Not a Space Game but a Civilization Simulator [An Essay on Expectations vs Reality]

Joined
Aug 9, 2019
Messages
12
#1
Disclaimer: This is a copy of the post I made on Reddit the other day. It has created some great discussions and I feel that it's appropriate to re-post it here for further discussion. https://www.reddit.com/r/starbase/comments/cnsay3
We are all excited about Starbase, the rootin tootin space shootin game. Though it has two huge hurtles that it needs to overcome which is the Early Release Hurtle and the Early Game Community Hurtle.

A bit of background about myself as a gamer. I have seen projects like this a dozen times in the past 10 years promising a dynamic massive multiplayer building survival experiences and have backed many projects to see these games develop. In not any particular order, World's Adrift, Crowfall, APB, StarCitizen, Ark, Conan Exiles, Planetside 2, Elite Dangerous, TUG, Yogventures, No Man's Sky, Sea of Thieves, DayZ, Empyrion, Space Engineers, StarMade, Rust, and Unturned. Yes, some of these are not like the others. Some have failed terribly while others have survived in their own unique way and others have delivered on their promises. All of which have brought me to witness the rise and fall of gaming communities and gaming companies, and seeing this game gets me excited again, but I don't want to be burned again.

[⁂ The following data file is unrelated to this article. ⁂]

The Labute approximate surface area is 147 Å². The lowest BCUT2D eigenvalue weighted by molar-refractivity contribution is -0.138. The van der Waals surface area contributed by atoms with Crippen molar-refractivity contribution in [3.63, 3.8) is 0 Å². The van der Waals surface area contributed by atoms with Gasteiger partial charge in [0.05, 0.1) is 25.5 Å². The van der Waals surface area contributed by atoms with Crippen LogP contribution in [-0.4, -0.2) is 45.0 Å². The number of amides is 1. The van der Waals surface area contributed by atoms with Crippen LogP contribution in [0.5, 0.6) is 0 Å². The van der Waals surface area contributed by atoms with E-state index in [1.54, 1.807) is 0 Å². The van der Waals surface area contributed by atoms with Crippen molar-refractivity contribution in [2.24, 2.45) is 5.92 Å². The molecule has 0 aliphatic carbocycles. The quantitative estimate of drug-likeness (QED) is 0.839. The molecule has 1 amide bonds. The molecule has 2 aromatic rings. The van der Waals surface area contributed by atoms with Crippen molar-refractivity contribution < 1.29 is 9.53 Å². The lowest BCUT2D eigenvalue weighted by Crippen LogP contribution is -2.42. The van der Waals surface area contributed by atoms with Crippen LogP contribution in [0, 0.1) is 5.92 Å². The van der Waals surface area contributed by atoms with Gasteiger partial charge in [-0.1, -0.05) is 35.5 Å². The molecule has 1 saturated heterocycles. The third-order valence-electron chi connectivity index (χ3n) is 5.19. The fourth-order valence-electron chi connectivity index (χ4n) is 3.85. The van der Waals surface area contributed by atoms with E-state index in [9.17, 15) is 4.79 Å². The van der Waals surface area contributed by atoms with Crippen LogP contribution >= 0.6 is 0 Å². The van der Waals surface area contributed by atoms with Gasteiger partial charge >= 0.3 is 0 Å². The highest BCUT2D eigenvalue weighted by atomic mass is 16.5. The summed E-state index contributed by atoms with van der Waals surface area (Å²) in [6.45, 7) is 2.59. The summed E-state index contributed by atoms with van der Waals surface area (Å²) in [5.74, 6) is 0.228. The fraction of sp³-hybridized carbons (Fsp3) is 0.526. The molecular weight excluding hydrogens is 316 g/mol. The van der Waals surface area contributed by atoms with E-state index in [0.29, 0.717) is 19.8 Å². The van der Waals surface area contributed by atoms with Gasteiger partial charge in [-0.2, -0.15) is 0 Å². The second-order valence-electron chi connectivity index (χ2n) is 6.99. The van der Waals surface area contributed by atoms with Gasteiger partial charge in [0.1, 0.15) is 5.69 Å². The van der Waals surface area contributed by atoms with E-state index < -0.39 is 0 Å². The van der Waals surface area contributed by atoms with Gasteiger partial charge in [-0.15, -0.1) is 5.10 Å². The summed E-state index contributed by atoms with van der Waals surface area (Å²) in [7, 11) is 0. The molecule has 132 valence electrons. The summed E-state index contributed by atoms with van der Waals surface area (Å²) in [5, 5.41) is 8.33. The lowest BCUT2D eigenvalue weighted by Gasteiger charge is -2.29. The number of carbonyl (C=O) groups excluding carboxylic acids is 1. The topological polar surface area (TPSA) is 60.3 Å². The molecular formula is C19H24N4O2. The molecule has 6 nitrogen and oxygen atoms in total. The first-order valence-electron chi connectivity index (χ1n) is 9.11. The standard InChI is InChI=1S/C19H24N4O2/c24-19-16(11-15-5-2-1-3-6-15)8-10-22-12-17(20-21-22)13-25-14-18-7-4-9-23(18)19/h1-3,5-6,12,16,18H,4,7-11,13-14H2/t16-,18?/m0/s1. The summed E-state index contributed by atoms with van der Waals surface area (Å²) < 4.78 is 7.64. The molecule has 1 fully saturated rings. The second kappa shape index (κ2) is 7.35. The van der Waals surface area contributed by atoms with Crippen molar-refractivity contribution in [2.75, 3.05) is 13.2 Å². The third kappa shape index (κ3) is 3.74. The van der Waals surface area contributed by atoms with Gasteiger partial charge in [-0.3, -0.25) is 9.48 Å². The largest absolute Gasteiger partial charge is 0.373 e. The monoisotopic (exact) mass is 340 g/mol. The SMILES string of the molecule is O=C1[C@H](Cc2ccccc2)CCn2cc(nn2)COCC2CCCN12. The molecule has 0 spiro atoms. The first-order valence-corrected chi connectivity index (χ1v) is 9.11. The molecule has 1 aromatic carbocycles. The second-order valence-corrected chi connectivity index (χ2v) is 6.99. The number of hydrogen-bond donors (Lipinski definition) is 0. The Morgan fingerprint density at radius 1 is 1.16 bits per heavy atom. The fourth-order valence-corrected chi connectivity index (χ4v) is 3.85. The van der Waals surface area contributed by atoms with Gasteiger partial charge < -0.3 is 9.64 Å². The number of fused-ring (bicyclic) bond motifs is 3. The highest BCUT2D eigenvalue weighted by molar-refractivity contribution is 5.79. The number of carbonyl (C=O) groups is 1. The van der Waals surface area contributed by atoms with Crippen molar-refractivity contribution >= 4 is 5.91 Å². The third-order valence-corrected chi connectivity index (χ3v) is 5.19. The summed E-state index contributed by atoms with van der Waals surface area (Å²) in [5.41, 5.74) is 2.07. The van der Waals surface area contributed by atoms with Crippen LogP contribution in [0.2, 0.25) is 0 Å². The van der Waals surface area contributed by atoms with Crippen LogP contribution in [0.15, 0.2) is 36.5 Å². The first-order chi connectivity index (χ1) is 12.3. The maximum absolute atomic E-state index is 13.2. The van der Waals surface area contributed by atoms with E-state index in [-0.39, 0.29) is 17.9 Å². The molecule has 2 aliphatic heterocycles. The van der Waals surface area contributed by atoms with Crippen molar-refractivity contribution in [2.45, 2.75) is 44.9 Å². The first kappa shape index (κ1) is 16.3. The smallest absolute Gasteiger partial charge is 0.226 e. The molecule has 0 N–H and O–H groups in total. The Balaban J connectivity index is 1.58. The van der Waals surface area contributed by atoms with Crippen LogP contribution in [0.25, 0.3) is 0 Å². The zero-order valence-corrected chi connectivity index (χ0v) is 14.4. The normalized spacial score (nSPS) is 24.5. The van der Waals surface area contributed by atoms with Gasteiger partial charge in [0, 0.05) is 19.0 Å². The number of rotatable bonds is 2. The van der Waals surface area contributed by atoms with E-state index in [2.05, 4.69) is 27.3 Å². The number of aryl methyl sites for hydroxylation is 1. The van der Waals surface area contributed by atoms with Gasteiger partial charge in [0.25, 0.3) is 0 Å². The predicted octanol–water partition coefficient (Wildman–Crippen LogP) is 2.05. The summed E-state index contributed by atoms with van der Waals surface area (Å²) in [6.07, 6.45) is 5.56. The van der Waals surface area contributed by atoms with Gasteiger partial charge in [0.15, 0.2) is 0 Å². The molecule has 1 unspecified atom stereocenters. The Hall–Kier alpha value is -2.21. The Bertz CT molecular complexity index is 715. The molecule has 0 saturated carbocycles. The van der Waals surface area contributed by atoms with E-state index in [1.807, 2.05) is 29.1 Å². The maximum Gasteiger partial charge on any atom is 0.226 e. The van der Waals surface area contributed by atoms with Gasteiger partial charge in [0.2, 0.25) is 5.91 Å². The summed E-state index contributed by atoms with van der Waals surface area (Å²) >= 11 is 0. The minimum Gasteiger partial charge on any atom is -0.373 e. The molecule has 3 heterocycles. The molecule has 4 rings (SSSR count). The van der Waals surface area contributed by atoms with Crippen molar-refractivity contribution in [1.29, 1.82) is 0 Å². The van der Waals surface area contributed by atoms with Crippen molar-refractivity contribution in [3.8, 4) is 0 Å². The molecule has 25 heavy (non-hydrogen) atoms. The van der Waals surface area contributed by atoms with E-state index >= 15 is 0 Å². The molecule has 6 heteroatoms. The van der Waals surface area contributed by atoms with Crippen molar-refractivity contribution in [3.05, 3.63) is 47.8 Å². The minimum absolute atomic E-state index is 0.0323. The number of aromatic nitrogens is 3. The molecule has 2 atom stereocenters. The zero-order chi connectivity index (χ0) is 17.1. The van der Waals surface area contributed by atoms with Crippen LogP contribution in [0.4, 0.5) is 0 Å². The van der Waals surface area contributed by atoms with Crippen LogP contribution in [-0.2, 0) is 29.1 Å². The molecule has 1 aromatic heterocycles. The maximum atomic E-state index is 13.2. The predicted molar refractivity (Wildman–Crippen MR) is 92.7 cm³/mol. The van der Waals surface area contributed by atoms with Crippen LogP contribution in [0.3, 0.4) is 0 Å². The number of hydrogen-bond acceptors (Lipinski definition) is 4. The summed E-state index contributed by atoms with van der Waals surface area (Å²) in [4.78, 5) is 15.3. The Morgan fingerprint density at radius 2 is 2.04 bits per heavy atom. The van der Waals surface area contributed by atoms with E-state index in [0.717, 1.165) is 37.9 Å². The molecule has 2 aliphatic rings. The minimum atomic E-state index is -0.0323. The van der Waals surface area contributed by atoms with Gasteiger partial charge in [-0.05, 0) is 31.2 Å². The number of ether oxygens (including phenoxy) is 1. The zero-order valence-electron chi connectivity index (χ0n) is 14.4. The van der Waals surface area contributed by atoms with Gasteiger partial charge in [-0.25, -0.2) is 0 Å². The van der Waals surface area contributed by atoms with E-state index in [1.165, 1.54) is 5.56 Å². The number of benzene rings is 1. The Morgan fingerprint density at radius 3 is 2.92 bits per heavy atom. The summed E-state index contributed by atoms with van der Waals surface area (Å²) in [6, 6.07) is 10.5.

Early Release Hurtle will make or break this game. Honestly, if it were up to me, I would push to delay the game until it's foundations can handle a stable release. Games are exhausting and first impressions are important. That first week for players will convince them to keep playing or never visit it again. The Sea of Thieves launch was pretty rough, I was among the first players in and the dev team had to sacrifice a lot of development to push out a playable build for Microsoft to advertise their new Gamer Pass. A year passes and Sea of Thieves is so much better now than it was, though what happened a year ago still stuck which was. "There's not much to do...." YouTubes initial reaction was disappointment and it spread hard. Even when bringing up Sea of Thieves to friends who haven't looked at it since launch, immediately lose interest due to their first impression. A better example was the No Man's Sky Launch. That was an impressive disaster that slowly got bandaged for 3 years due to expectations and hype. Most recently World's Adrift, the steampunk open world airship mmo, closed down after nearly 2 years of early release hell. The dev team seemed to have gotten lost in how to flesh out the game and hit wall after wall of server stability and player balancing. All in all, I urge the dev team to carefully consider how stable the game is. It's never too late to push a release date to 2020 or 2021 if that's what your team needs to ensure Day 1 success. You want youtubers gushing about how well their experience is, and how much fun it is. We don't need Angry Joe dressing up as a robot and then looking disappointed into a camera.

[A quick note to the developers reading this. Your honesty is invaluable to the community. We understand the hardships and discussing what issues you are facing means a lot. Sea of Thieves posts weekly dev updates, worlds Adrift team, despite the game failing, always were upfront about the issues plaguing the game all the way through to the end. In order for us as a player base to trust this game. We need to trust you. Don't be afraid to show us why a concept won't work or what concerns you as a developer. You've opened your game to the world, please let us help in any way that we can.]